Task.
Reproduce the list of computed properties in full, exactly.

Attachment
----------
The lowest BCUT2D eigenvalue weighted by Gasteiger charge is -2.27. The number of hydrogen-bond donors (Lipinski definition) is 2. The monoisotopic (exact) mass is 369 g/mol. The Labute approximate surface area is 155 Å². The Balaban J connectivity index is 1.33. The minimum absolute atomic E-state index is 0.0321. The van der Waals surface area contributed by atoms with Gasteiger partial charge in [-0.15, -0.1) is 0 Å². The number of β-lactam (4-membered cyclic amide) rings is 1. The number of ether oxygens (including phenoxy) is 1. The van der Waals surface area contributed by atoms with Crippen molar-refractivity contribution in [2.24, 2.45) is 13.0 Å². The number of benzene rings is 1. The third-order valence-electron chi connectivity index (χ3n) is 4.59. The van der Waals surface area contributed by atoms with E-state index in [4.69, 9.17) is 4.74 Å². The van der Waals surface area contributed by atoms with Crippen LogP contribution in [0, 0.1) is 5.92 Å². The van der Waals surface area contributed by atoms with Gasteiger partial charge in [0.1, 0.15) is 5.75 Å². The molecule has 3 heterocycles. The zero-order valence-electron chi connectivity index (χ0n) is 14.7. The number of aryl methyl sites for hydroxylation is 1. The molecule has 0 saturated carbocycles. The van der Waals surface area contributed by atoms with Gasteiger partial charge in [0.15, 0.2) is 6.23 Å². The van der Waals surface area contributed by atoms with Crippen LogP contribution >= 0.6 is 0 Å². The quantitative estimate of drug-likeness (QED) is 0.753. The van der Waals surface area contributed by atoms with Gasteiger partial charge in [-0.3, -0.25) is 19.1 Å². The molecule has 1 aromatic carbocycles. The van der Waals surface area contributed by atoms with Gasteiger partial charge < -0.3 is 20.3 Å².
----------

The lowest BCUT2D eigenvalue weighted by Gasteiger charge is -2.27. The number of hydrogen-bond donors (Lipinski definition) is 2. The monoisotopic (exact) mass is 369 g/mol. The Labute approximate surface area is 155 Å². The Balaban J connectivity index is 1.33. The minimum absolute atomic E-state index is 0.0321. The van der Waals surface area contributed by atoms with Gasteiger partial charge in [-0.15, -0.1) is 0 Å². The number of β-lactam (4-membered cyclic amide) rings is 1. The number of ether oxygens (including phenoxy) is 1. The van der Waals surface area contributed by atoms with Crippen molar-refractivity contribution in [2.24, 2.45) is 13.0 Å². The number of benzene rings is 1. The third-order valence-electron chi connectivity index (χ3n) is 4.59. The van der Waals surface area contributed by atoms with E-state index in [4.69, 9.17) is 4.74 Å². The van der Waals surface area contributed by atoms with Crippen LogP contribution in [0, 0.1) is 5.92 Å². The van der Waals surface area contributed by atoms with Gasteiger partial charge in [0.1, 0.15) is 5.75 Å². The molecule has 3 heterocycles. The zero-order valence-electron chi connectivity index (χ0n) is 14.7. The number of aryl methyl sites for hydroxylation is 1. The molecule has 0 saturated carbocycles. The van der Waals surface area contributed by atoms with Gasteiger partial charge in [0.15, 0.2) is 6.23 Å². The van der Waals surface area contributed by atoms with Crippen LogP contribution >= 0.6 is 0 Å². The quantitative estimate of drug-likeness (QED) is 0.753. The van der Waals surface area contributed by atoms with Gasteiger partial charge in [-0.3, -0.25) is 19.1 Å². The molecule has 1 aromatic carbocycles. The van der Waals surface area contributed by atoms with Gasteiger partial charge < -0.3 is 20.3 Å².